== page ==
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Business of Engineering

Asset management can help manage infrastructure projects

Asset management is helping city and state government prioritize spending and budget management, but they have a long way to go, according to the American Society of Civil Engineers (ASCE).

By American Society of Civil Engineers (ASCE) January 29, 2020
Building construction continues across many cities. Courtesy: Katie Spain Narel, CFE Media and Technology

The American Society of Civil Engineers’ (ASCE) report Changing the Infrastructure Equation: Using Asset Management to Optimize Investments provides best practices for asset management implementation as well as policy recommendations. The report examines the current practice of asset management as a way to prioritize maintenance and make smart infrastructure investment decisions for our nation’s roads, bridges, water systems and more, while minimizing the total cost of owning and operating these assets.

Public spending on roads, bridges, water systems and more fell by 8% from 2003 to 2017, and ASCE estimates that between 2016 and 2025, we will underinvest in our infrastructure by over $2 trillion. This report found that all levels of government and the private sector can aid in closing the infrastructure gap and have been turning to asset management to set priorities.

“If we are to move the needle on our nation’s aging infrastructure—which sits at a ‘D+’— and make it fit for the 21st century, we need to start investing, better and smarter,” said ASCE Executive Director Tom Smith. “Asset management has been around for decades, but new technologies, as well as more holistic cross-sector implementation, are helping cities and states optimize investments. Using credible, centralized data, we can pinpoint maintenance needs for our aging infrastructure and get the biggest bang for our buck.”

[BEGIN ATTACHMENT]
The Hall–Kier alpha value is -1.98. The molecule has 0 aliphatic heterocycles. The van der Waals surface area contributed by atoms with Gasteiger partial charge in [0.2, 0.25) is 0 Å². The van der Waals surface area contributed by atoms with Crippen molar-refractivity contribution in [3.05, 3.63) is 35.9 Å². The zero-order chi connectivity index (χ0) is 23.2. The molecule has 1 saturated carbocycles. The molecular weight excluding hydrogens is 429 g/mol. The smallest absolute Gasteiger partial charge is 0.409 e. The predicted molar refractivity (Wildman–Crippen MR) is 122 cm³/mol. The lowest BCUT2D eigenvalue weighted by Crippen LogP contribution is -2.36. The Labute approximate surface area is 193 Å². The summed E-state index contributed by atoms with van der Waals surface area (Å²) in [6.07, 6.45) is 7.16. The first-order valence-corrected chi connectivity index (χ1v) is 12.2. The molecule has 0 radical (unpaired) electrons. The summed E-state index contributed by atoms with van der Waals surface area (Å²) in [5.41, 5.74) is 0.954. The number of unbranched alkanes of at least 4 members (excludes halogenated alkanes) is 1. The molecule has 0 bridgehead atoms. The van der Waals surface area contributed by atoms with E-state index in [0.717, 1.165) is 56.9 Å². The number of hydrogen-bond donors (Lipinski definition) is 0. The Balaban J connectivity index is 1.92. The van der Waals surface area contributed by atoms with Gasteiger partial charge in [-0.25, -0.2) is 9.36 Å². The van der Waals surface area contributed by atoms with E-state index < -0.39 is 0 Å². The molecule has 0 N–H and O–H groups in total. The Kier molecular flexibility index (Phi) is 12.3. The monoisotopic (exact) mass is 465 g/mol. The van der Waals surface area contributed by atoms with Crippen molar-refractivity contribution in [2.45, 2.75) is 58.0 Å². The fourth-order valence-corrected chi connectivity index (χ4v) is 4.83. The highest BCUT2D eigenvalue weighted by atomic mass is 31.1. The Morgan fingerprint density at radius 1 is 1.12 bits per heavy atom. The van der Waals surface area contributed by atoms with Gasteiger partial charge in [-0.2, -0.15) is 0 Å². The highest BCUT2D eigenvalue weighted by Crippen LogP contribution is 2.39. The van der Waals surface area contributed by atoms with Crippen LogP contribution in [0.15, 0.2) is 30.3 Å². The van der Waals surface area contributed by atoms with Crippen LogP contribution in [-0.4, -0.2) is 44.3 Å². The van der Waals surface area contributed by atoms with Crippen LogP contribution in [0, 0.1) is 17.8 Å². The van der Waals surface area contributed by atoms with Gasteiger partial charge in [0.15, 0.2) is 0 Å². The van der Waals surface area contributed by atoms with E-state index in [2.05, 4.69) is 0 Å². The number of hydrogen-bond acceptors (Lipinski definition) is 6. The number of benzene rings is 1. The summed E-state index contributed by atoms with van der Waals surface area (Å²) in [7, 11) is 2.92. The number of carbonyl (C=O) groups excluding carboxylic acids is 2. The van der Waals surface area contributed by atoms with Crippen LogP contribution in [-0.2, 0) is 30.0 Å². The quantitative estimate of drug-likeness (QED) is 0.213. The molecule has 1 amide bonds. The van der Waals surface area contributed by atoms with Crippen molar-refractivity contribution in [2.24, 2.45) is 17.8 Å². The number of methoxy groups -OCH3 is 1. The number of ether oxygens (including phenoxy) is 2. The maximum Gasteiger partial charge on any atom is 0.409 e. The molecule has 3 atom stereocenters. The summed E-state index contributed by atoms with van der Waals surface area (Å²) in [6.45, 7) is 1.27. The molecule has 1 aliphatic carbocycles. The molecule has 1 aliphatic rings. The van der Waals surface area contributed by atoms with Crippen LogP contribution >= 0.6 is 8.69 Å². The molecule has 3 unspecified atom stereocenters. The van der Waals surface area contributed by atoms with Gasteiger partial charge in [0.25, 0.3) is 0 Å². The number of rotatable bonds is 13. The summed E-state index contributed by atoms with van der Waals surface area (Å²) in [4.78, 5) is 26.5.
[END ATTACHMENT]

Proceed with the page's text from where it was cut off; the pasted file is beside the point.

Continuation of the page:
Asset management involves creating a comprehensive infrastructure inventory, which makes prioritizing essential repairs and replacement projects, in addition to planning a long-term capital budget, efficient for policymakers and asset owners. Once the inventory is in place, the data is continuously updated as the condition of assets change.

This report found that elected officials and leadership have enthusiastically embraced asset management as a tool to make smart investment decisions. New polling of public agency leaders conducted in conjunction with the report found that only 19% of local and state management officials felt there was little to no political support for asset management. This poll found that many respondents are confident their organization uses an asset management strategy to keep up with their public assets. Additionally, 34% of respondents identified the need for political support as key to improving asset management capabilities.

While many asset management plans are voluntary and not required by the federal government, cities that choose to incorporate them have provided many benefits to the community in terms of funding.

The report offers several policy recommendations to encourage greater adoption of best-practice asset management strategies:

  • States, counties and cities should create an infrastructure commission to oversee the consolidation of their infrastructure data across asset classes, acting as a one-stop shop for a centralized database.
  • Create additional grant and low interest loan programs to assist localities and states with setting up an asset management inventory.
  • Require continuous oversight and accountability for completed asset management plans to ensure strategic use.
  • Expand the requirement for asset management plans as a condition to receive federal funding. This requirement exists for transportation networks but should also be applied to water systems.

American Society of Civil Engineers (ASCE)
Author Bio: American Society of Civil Engineers (ASCE)